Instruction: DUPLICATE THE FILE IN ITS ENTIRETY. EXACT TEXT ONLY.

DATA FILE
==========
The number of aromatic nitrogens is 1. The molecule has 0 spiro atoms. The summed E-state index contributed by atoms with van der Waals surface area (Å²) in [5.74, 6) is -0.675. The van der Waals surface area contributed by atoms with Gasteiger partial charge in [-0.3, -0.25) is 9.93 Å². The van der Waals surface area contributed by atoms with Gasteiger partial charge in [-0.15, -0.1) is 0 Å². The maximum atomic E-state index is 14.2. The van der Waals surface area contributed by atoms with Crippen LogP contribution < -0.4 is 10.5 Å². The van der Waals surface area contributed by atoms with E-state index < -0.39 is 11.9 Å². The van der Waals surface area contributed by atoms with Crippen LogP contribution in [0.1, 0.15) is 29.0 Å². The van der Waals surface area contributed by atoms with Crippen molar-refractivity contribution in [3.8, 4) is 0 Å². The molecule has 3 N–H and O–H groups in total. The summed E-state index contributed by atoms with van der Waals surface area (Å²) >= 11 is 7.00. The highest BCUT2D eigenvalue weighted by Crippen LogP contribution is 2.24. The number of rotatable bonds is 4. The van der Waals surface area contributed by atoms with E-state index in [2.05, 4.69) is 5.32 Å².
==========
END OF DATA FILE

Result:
The number of aromatic nitrogens is 1. The molecule has 0 spiro atoms. The summed E-state index contributed by atoms with van der Waals surface area (Å²) in [5.74, 6) is -0.675. The van der Waals surface area contributed by atoms with Gasteiger partial charge in [-0.3, -0.25) is 9.93 Å². The van der Waals surface area contributed by atoms with Gasteiger partial charge in [-0.15, -0.1) is 0 Å². The maximum atomic E-state index is 14.2. The van der Waals surface area contributed by atoms with Crippen LogP contribution < -0.4 is 10.5 Å². The van der Waals surface area contributed by atoms with E-state index < -0.39 is 11.9 Å². The van der Waals surface area contributed by atoms with Crippen LogP contribution in [0.1, 0.15) is 29.0 Å². The van der Waals surface area contributed by atoms with Crippen molar-refractivity contribution in [3.8, 4) is 0 Å². The molecule has 3 N–H and O–H groups in total. The summed E-state index contributed by atoms with van der Waals surface area (Å²) >= 11 is 7.00. The highest BCUT2D eigenvalue weighted by Crippen LogP contribution is 2.24. The number of rotatable bonds is 4. The van der Waals surface area contributed by atoms with E-state index in [2.05, 4.69) is 5.32 Å².